Studies show that wetland habitats act as natural buffers against waves and powerful storm surges. With funds from the Connecticut Department of Housing CDBG-DR Sandy Recovery Program, this project determined the feasibility of the process of utilizing dredge materials to restore, create, or enhance tidal marshes to decrease erosion and improve drainage. This project produced a feasibility assessment, design parameters, a regulatory framework, and an evaluation of the impact of the creation of wetlands on the health and safety of vulnerable populations.
The highly developed shorelines of Fairfield and New Haven Counties were among the most heavily impacted by Superstorm Sandy (2012). If these counties had more marshland along its coast, it is possible that some of those impacts may have been avoided as studies show that wetland habitats act as natural buffers against waves and powerful storm surges. With funds from the Connecticut Department of Housing CDBG-DR Sandy Recovery Program, this project determined the feasibility of utilizing dredge materials to construct artificial marshes and wetland islands to decrease erosion and improve drainage, which would effectively increase an area’s resilience to the impacts of sea level rise and severe storms. Dually, the utilization of dredge materials could provide a productive end-use of a product which is typically disposed of at a cost.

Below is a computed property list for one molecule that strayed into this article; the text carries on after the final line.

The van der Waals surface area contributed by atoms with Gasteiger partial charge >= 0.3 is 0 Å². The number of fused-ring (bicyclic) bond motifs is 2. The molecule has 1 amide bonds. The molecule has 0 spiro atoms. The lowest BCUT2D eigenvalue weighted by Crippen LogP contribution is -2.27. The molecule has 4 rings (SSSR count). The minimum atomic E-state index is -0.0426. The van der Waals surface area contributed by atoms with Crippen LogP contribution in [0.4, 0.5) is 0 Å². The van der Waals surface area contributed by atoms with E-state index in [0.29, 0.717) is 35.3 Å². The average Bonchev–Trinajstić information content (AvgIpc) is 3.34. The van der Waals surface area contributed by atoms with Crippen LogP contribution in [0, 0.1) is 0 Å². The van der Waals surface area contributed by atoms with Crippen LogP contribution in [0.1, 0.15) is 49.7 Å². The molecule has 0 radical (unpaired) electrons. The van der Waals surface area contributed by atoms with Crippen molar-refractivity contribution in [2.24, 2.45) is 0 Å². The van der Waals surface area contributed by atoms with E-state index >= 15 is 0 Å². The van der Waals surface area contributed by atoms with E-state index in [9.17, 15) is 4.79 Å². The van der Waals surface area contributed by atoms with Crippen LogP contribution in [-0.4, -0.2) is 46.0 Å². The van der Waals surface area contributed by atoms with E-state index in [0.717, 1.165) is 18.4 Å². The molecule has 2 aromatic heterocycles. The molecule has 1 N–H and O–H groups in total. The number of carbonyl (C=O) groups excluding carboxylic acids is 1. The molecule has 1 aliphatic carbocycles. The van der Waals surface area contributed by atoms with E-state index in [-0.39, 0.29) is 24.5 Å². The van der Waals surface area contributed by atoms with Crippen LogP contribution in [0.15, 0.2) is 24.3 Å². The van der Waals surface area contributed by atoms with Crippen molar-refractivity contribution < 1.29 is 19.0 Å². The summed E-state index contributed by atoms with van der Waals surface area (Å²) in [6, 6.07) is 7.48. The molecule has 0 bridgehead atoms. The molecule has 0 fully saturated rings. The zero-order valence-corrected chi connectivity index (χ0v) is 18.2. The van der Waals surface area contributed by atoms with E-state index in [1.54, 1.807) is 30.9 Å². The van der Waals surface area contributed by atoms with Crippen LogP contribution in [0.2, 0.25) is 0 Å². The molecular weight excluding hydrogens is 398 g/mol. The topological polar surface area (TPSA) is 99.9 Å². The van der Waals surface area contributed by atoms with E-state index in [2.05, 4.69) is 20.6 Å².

Creating marshes along shorelines also has the potential to enhance the sustainability of communities by providing public access to natural amenities and maintaining or increasing ecosystem services. This project focused on a feasibility assessment, design parameters, a regulatory framework, and an evaluation of the impact of the creation of wetlands on the health and safety of vulnerable populations.
The project team completed a literature review and conducted research on the physical and engineering features required to establish artificial wetlands and wetland islands using the most cost-effective dredge materials. Through this process the team determined design parameters, like wetland gradient, site exposure, and soil type, necessary for on-the-ground construction. The team met with state and federal regulatory agencies and review existing policies to outline the regulatory framework, including permitting guidance, underpinning this type of project in Connecticut. This helped determine the regulatory bounds of this approach. Recognizing that there may be health and safety impacts of developing wetlands and islands on vulnerable populations, the research team also evaluated possible project impacts. This evaluation included outreach to stakeholders (including members of housing, public health, and emergency preparedness and response groups) to determine criteria and guidance for working with these groups on a potential artificial wetland creation projects in the future.
Now that the project is complete, the assessment, design parameters, regulatory framework, and evaluation criteria for the impacts on vulnerable populations has formed guidance for the state and municipalities for future projects.
Completion date: September 2018
Researchers and Staff Supported on Project
Jennifer O’Donnell, UConn Department of Marine Sciences
Jamie Vaudrey, UConn Department of Marine Sciences
Craig Tobias, UConn Department of Marine Sciences
Carolyn Lin, UConn Department of Communications
Paula Schenck, UConn Health
Rebecca French, UConn CIRCA
Kimberly Bradley, UConn CIRCA